Noesi allowed three runs on six hits over six innings. He struck out one and issued three walks during the appearance. The long ball has been Noesi’s bugaboo all season, and came back to haunt him Saturday. With a man on in the second inning, Nick Franklin took Noesi out to right for the two-run shot. Noesi would give up another run in the fifth inning after a single plated a runner from second. 

With the loss, Noesi dropped to 8-11. He’ll take on the Royals in his next start. 


Mike Leake knocked around Saturday
by Chris Cwik | CBSSports.com
(10:20 pm ET) Reds pitcher Mike Leake got knocked around Saturday against the Cardinals.

Leake allowed six runs, five earned, on six hits over five innings. He struck out four and walked two during the outing. After a scoreless first, the Cardinals were able to get to Leake. With two outs in the second inning, the team mounted a mini-rally. After a double and a walk, Tony Cruz belted a three-run shot to left. A home run sunk Leake in the third inning as well. After hitting the leadoff man, Kolten Wong smacked a two-run shot. Leake would give up another run in the fifth inning, but it was due to an error. The run would be unearned.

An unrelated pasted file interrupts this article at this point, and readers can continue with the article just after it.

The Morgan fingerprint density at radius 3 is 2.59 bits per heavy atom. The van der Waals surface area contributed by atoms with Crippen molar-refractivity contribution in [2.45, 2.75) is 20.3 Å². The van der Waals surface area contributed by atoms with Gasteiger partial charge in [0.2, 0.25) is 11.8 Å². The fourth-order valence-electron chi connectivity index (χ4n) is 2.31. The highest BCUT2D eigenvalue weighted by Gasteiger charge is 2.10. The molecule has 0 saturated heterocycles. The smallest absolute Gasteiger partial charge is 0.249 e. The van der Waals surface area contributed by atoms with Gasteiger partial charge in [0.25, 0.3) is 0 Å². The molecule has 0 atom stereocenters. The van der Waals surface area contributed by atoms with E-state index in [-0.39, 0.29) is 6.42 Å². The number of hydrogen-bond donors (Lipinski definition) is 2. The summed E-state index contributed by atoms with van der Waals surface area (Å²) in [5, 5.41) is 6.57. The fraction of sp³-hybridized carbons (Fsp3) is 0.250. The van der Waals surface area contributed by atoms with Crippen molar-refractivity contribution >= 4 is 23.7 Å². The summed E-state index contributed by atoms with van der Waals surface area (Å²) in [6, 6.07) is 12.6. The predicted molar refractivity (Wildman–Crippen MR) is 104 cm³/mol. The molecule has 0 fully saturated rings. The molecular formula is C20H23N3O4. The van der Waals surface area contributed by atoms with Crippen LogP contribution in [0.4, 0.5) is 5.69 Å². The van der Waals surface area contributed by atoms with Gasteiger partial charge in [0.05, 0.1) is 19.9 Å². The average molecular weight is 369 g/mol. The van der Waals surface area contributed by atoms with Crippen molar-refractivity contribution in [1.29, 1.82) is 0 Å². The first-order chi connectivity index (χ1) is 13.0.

With the loss, Leake dropped to 11-13. He’ll take on the Pirates in his next start. 


Michael Wacha fails to go five innings Saturday
by Chris Cwik | CBSSports.com
(10:19 pm ET) Cardinals pitcher Michael Wacha failed to go five innings Saturday against the Reds.